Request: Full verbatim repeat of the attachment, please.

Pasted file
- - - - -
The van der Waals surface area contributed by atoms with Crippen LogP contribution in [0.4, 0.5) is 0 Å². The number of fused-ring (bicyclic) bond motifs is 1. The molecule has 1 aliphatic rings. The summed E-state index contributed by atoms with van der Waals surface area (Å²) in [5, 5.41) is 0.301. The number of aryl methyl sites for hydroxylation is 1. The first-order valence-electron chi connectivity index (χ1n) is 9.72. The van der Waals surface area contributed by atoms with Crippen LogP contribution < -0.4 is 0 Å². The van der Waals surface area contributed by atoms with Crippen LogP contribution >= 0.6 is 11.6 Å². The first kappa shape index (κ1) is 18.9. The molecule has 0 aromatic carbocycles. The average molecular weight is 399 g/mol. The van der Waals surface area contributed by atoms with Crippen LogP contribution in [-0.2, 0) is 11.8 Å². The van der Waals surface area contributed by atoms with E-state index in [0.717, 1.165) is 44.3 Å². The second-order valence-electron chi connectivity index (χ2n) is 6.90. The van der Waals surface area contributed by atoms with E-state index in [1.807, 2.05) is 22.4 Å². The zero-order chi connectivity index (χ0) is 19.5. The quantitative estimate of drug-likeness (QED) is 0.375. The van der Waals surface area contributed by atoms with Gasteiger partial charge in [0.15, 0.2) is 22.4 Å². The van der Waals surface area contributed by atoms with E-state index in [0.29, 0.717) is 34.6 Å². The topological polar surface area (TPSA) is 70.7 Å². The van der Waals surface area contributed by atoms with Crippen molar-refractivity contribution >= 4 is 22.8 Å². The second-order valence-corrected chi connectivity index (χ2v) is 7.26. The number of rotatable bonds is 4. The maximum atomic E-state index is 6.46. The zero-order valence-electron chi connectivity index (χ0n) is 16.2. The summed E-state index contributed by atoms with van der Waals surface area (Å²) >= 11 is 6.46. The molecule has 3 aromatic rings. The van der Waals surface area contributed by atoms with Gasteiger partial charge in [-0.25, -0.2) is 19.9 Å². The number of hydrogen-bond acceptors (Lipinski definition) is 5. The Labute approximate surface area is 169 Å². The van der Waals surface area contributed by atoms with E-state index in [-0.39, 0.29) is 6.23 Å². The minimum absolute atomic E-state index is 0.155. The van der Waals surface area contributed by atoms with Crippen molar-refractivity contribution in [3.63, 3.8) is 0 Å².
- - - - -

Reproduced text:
The van der Waals surface area contributed by atoms with Crippen LogP contribution in [0.4, 0.5) is 0 Å². The number of fused-ring (bicyclic) bond motifs is 1. The molecule has 1 aliphatic rings. The summed E-state index contributed by atoms with van der Waals surface area (Å²) in [5, 5.41) is 0.301. The number of aryl methyl sites for hydroxylation is 1. The first-order valence-electron chi connectivity index (χ1n) is 9.72. The van der Waals surface area contributed by atoms with Crippen LogP contribution < -0.4 is 0 Å². The van der Waals surface area contributed by atoms with Crippen LogP contribution >= 0.6 is 11.6 Å². The first kappa shape index (κ1) is 18.9. The molecule has 0 aromatic carbocycles. The average molecular weight is 399 g/mol. The van der Waals surface area contributed by atoms with Crippen LogP contribution in [-0.2, 0) is 11.8 Å². The van der Waals surface area contributed by atoms with E-state index in [0.717, 1.165) is 44.3 Å². The second-order valence-electron chi connectivity index (χ2n) is 6.90. The van der Waals surface area contributed by atoms with E-state index in [1.807, 2.05) is 22.4 Å². The zero-order chi connectivity index (χ0) is 19.5. The quantitative estimate of drug-likeness (QED) is 0.375. The van der Waals surface area contributed by atoms with Gasteiger partial charge in [0.15, 0.2) is 22.4 Å². The van der Waals surface area contributed by atoms with E-state index in [0.29, 0.717) is 34.6 Å². The topological polar surface area (TPSA) is 70.7 Å². The van der Waals surface area contributed by atoms with Crippen molar-refractivity contribution >= 4 is 22.8 Å². The second-order valence-corrected chi connectivity index (χ2v) is 7.26. The number of rotatable bonds is 4. The maximum atomic E-state index is 6.46. The zero-order valence-electron chi connectivity index (χ0n) is 16.2. The summed E-state index contributed by atoms with van der Waals surface area (Å²) >= 11 is 6.46. The molecule has 3 aromatic rings. The van der Waals surface area contributed by atoms with Gasteiger partial charge in [-0.25, -0.2) is 19.9 Å². The number of hydrogen-bond acceptors (Lipinski definition) is 5. The Labute approximate surface area is 169 Å². The van der Waals surface area contributed by atoms with E-state index in [-0.39, 0.29) is 6.23 Å². The minimum absolute atomic E-state index is 0.155. The van der Waals surface area contributed by atoms with Crippen molar-refractivity contribution in [3.63, 3.8) is 0 Å².